One of the reasons why the farmers markets in the United States tend to be so limited from a distribution perspective is that they tend to be very strict about the types of farmers or vendors that are allowed in the market (they can only come from 100 miles away, everything has to be organic, if you don’t grow it, you can’t sell it…etc), and from what I’ve seen, the more diversity in vendors that you have, the more attractive the market will be to all different types of people.
“You need it to be a neighborhood market to allow it to function every day”, I reiterated to Driesen, “but you also want it to function as a destination market, for the ideology of what a market can be, as more than just a commercial space.”
“And I think there are two types of people that will come”, he replied, almost on board now, “one, the people who are interested in where we can get the best food from the best vendors; and two, the people who are interested in the experience of an authentic market, and to have an authentic market you need the local people, otherwise it’s just a tourist thing. That’s our problem right now. We’re too small to attract people from outside the neighborhood, and we’re too expensive to attract people from within the neighborhood.”
I asked him if he knew where people in the neighborhood currently shop for basic groceries.
“At the discounter”, he replied, using the German-in-English way of referring to cheap grocers. There are three small discounters inside the market. They were there before Markthalle Neun took over, and they will remain until the market fills its vending capacity. “Germans spend very little on food. We were the ones who invented discounters. We spend less on food than any other European country.” He’s right about that. But they still spend almost double what Americans do.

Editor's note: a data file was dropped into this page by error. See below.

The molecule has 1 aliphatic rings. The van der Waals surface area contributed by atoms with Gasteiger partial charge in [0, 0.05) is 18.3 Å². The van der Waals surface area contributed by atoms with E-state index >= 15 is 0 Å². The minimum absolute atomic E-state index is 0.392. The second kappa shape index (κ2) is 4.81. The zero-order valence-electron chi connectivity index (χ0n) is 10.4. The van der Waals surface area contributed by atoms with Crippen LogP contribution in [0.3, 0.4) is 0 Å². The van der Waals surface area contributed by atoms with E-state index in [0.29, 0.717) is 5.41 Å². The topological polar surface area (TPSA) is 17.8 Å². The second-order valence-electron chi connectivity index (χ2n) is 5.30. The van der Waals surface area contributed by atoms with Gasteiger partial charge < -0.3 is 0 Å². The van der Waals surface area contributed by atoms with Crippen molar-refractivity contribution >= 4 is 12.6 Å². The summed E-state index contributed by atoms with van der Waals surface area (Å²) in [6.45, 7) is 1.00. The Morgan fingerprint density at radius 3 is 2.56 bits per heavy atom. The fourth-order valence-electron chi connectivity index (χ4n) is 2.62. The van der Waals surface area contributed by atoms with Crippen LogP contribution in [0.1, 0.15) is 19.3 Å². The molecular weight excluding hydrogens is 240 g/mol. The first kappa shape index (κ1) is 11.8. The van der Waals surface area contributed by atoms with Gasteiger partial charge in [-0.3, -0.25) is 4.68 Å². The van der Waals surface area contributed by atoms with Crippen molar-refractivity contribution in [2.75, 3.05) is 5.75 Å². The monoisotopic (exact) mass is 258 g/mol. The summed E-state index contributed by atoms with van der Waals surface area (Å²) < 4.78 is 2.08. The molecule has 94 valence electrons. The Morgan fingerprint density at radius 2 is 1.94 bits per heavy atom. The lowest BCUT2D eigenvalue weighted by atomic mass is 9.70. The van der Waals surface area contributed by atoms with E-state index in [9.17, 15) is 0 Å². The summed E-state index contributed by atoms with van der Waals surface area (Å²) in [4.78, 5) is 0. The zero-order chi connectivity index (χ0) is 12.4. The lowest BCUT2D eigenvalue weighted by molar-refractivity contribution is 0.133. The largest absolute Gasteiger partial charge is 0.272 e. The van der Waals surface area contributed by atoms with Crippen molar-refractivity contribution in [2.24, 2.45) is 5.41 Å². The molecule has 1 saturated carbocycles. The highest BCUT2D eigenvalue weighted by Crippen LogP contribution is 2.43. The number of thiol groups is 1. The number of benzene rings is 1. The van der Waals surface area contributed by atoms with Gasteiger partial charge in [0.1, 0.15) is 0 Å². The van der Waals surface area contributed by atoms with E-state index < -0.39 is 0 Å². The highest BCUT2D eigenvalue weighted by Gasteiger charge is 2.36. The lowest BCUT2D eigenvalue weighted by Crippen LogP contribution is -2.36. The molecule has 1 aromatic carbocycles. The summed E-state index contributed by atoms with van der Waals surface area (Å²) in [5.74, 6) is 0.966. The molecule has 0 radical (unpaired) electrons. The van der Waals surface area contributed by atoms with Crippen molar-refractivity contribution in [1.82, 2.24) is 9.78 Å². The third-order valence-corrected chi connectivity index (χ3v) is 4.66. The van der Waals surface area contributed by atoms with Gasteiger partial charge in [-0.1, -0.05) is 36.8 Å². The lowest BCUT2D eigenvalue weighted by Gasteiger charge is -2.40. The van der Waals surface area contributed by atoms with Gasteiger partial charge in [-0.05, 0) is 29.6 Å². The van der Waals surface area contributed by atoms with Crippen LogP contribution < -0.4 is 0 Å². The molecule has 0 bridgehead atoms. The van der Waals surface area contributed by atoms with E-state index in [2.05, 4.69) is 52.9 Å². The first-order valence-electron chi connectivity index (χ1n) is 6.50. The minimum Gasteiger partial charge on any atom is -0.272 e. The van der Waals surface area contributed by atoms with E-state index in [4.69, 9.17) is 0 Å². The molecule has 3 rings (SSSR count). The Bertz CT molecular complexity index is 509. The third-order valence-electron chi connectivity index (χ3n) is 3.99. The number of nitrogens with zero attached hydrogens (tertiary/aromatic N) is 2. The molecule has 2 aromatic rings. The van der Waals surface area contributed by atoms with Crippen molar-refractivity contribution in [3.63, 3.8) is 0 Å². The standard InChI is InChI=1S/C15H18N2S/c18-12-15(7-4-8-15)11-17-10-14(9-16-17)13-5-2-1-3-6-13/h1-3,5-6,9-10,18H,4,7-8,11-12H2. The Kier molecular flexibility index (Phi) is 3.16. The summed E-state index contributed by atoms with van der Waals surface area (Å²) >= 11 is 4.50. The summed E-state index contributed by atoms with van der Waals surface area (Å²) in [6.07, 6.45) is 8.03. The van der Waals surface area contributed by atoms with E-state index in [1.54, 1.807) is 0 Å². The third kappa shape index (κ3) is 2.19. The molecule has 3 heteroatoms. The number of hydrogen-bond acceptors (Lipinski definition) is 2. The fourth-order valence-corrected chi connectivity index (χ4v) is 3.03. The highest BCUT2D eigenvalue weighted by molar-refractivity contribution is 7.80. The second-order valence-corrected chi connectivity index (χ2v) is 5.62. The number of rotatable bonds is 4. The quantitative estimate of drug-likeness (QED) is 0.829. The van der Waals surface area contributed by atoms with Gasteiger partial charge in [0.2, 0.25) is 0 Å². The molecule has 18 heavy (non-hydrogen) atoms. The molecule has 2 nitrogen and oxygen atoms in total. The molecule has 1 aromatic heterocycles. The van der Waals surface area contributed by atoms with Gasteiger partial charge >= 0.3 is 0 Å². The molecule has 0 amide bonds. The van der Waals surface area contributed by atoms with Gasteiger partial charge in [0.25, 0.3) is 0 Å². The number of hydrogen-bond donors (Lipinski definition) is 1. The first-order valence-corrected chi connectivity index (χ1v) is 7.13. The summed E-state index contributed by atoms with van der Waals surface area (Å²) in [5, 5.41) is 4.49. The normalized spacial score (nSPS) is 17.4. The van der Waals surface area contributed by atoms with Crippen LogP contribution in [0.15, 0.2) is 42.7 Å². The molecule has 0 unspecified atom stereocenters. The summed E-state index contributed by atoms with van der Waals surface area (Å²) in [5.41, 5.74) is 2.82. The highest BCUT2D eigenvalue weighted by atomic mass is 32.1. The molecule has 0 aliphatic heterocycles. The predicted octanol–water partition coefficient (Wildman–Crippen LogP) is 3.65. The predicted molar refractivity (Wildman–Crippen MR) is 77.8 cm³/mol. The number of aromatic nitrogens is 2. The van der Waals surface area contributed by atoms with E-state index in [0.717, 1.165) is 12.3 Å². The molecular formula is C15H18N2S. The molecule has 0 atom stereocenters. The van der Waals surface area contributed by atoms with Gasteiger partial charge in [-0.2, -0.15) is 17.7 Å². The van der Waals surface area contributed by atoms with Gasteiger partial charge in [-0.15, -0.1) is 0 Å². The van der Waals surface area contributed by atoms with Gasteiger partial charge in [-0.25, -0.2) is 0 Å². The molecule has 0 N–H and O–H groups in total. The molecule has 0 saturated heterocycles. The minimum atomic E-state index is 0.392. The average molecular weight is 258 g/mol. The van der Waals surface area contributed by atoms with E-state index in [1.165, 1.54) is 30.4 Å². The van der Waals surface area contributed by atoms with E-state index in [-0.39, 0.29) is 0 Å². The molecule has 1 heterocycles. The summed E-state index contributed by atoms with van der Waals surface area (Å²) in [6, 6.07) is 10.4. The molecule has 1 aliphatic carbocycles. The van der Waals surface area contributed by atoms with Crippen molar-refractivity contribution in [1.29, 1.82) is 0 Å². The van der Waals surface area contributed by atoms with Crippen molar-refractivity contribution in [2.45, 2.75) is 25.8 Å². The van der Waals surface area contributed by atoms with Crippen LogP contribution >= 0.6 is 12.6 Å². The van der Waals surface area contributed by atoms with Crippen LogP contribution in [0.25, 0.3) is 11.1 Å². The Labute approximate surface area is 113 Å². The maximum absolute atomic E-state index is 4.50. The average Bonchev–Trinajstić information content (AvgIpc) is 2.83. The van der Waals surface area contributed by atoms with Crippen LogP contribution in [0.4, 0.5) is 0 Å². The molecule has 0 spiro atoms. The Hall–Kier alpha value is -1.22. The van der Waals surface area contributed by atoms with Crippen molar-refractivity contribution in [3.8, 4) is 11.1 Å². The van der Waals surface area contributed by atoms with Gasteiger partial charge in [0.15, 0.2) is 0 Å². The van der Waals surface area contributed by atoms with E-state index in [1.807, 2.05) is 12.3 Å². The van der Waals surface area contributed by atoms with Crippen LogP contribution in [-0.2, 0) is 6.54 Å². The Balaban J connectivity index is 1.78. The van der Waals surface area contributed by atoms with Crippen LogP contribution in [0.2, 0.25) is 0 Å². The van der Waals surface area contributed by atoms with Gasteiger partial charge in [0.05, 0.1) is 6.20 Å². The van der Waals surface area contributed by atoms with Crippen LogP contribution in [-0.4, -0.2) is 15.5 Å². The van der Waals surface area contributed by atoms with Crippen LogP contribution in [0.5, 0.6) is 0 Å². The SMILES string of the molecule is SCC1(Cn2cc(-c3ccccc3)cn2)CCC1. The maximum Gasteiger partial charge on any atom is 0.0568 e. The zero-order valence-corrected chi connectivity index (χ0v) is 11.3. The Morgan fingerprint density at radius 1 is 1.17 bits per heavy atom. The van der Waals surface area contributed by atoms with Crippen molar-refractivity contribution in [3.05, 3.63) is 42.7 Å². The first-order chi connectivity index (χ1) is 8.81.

Global Food Spending Map, by Natalie Jones. For the interactive version, click here!
Thanks for reading!
* I've seen it, but I can't prove it.
I am a graduate M.Arch/MLA student at UC Berkeley, and grateful recipient of the 2011-2012 John K. Branner Fellowship, an annual traveling fellowship awarded by the UC Berkeley Department of Architecture. I will spend the 2012 calendar year visiting public food markets in major cities on 5 continents to research the relationship between markets and the infrastructure of food systems, focusing on the cultural and urban design implications of local economies. This blog will follow my journey...